I see “The Word” as God’s breath, God’s intention, God’s song, God personified.
The passage then tells us that in the Word was life and light and the light shines in the darkness… the song plays whether others are playing it or not… it resonates through everything.. through us…
Now John the Baptist came as a witness to the light… and that is the same for us. Our job is to try to listen to the song and to try to play in tune, even if we aren’t joined by others.. we need to keep playing. And we are the priesthood of all believers – each of us has a priestly duty to try to listen as best we can for the song, listen for God, look for the light and then to order our lives to that rhythm.
It is my belief that we are most ourselves when we are in tune with God. We are Children of God – it isn’t that we have to repress our personalities, or put a Christian mask on… when we are most in tune with God we are most ourselves. I don’t think that when we are in tune with God we are all clones of Jesus either, we are all created differently, unique, each like a different instrument in the orchestra, playing our little bit as best we can…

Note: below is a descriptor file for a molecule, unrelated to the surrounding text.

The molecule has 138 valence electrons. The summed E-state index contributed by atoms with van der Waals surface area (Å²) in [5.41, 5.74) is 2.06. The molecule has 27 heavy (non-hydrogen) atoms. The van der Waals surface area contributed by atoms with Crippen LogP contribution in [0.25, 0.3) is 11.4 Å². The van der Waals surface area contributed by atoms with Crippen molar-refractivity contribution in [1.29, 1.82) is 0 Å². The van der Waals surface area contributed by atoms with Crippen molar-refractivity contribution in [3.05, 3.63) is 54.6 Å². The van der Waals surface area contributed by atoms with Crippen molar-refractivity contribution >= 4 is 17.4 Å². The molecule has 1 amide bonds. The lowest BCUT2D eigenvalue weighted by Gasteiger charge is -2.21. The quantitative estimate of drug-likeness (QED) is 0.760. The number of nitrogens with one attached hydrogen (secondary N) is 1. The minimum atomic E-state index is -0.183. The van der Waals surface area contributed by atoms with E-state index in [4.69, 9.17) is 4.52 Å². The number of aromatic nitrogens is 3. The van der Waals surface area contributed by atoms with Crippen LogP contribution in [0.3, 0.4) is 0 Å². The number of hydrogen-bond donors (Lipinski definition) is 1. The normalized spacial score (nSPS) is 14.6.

And so what is darkness? I believe that it is the places in our communities, in our families and in our hearts where that tune doesn’t seem to reach. It isn’t the odd wrong note, more it is the places where fear or hatred or hopelessness dominate. But we have hope – we need to keep playing the song.. and we have hope – in the words of St John “The light shines in the darkness and the darkness has not overcome it” or in the words of Desmund Tutu:
Goodness is stronger than evil;
love is stronger than hate;
light is stronger than darkness;
life is stronger than death;
victory is ours through God who loves us.